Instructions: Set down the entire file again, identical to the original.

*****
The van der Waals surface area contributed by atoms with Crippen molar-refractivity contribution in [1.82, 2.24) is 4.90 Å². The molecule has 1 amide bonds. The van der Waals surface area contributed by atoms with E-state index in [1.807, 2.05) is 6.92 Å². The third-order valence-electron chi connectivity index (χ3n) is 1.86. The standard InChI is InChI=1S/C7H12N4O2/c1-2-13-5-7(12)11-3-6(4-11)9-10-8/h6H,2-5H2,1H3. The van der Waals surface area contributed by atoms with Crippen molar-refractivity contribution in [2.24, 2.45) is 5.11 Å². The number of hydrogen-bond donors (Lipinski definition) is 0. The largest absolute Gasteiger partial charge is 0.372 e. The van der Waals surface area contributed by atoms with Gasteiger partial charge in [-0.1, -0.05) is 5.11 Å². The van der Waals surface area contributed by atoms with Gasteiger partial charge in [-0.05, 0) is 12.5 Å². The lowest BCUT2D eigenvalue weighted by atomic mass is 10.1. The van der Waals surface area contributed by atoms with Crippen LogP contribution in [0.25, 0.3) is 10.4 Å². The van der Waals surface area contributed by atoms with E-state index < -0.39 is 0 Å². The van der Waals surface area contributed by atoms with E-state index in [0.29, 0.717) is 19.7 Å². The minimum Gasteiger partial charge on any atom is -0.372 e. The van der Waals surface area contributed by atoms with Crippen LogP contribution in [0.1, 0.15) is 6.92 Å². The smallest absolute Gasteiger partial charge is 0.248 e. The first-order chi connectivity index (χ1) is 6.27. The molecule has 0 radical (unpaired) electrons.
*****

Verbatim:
The van der Waals surface area contributed by atoms with Crippen molar-refractivity contribution in [1.82, 2.24) is 4.90 Å². The molecule has 1 amide bonds. The van der Waals surface area contributed by atoms with E-state index in [1.807, 2.05) is 6.92 Å². The third-order valence-electron chi connectivity index (χ3n) is 1.86. The standard InChI is InChI=1S/C7H12N4O2/c1-2-13-5-7(12)11-3-6(4-11)9-10-8/h6H,2-5H2,1H3. The van der Waals surface area contributed by atoms with Crippen molar-refractivity contribution in [2.24, 2.45) is 5.11 Å². The number of hydrogen-bond donors (Lipinski definition) is 0. The largest absolute Gasteiger partial charge is 0.372 e. The van der Waals surface area contributed by atoms with Gasteiger partial charge in [-0.1, -0.05) is 5.11 Å². The van der Waals surface area contributed by atoms with Gasteiger partial charge in [-0.05, 0) is 12.5 Å². The lowest BCUT2D eigenvalue weighted by atomic mass is 10.1. The van der Waals surface area contributed by atoms with Crippen LogP contribution in [0.25, 0.3) is 10.4 Å². The van der Waals surface area contributed by atoms with E-state index < -0.39 is 0 Å². The van der Waals surface area contributed by atoms with E-state index in [0.29, 0.717) is 19.7 Å². The minimum Gasteiger partial charge on any atom is -0.372 e. The van der Waals surface area contributed by atoms with Crippen LogP contribution in [0.1, 0.15) is 6.92 Å². The smallest absolute Gasteiger partial charge is 0.248 e. The first-order chi connectivity index (χ1) is 6.27. The molecule has 0 radical (unpaired) electrons.